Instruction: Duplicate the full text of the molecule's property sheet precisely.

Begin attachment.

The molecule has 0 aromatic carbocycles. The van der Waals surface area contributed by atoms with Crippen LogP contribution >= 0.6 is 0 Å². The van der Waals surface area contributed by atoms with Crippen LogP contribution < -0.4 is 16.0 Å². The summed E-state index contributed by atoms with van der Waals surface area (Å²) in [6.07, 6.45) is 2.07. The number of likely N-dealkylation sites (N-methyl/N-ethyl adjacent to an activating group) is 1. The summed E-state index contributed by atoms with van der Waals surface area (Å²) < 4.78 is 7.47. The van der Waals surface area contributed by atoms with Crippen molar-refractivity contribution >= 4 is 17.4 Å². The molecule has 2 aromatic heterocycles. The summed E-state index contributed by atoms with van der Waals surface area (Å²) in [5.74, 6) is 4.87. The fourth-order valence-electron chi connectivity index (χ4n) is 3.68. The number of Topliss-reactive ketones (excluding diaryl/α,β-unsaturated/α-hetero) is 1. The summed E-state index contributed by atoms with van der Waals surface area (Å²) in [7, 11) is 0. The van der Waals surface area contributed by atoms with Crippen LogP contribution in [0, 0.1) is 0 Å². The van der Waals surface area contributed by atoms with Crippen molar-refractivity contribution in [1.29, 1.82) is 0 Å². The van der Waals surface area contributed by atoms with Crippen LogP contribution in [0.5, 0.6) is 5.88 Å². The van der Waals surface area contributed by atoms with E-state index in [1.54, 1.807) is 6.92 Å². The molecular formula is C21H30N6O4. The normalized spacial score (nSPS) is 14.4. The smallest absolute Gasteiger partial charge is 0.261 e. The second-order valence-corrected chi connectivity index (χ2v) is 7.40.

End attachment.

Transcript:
The molecule has 0 aromatic carbocycles. The van der Waals surface area contributed by atoms with Crippen LogP contribution >= 0.6 is 0 Å². The van der Waals surface area contributed by atoms with Crippen LogP contribution < -0.4 is 16.0 Å². The summed E-state index contributed by atoms with van der Waals surface area (Å²) in [6.07, 6.45) is 2.07. The number of likely N-dealkylation sites (N-methyl/N-ethyl adjacent to an activating group) is 1. The summed E-state index contributed by atoms with van der Waals surface area (Å²) < 4.78 is 7.47. The van der Waals surface area contributed by atoms with Crippen molar-refractivity contribution >= 4 is 17.4 Å². The molecule has 2 aromatic heterocycles. The summed E-state index contributed by atoms with van der Waals surface area (Å²) in [5.74, 6) is 4.87. The fourth-order valence-electron chi connectivity index (χ4n) is 3.68. The number of Topliss-reactive ketones (excluding diaryl/α,β-unsaturated/α-hetero) is 1. The summed E-state index contributed by atoms with van der Waals surface area (Å²) in [7, 11) is 0. The van der Waals surface area contributed by atoms with Crippen LogP contribution in [0, 0.1) is 0 Å². The van der Waals surface area contributed by atoms with Crippen molar-refractivity contribution in [1.29, 1.82) is 0 Å². The van der Waals surface area contributed by atoms with Crippen LogP contribution in [0.5, 0.6) is 5.88 Å². The van der Waals surface area contributed by atoms with E-state index in [1.54, 1.807) is 6.92 Å². The molecular formula is C21H30N6O4. The normalized spacial score (nSPS) is 14.4. The smallest absolute Gasteiger partial charge is 0.261 e. The second-order valence-corrected chi connectivity index (χ2v) is 7.40.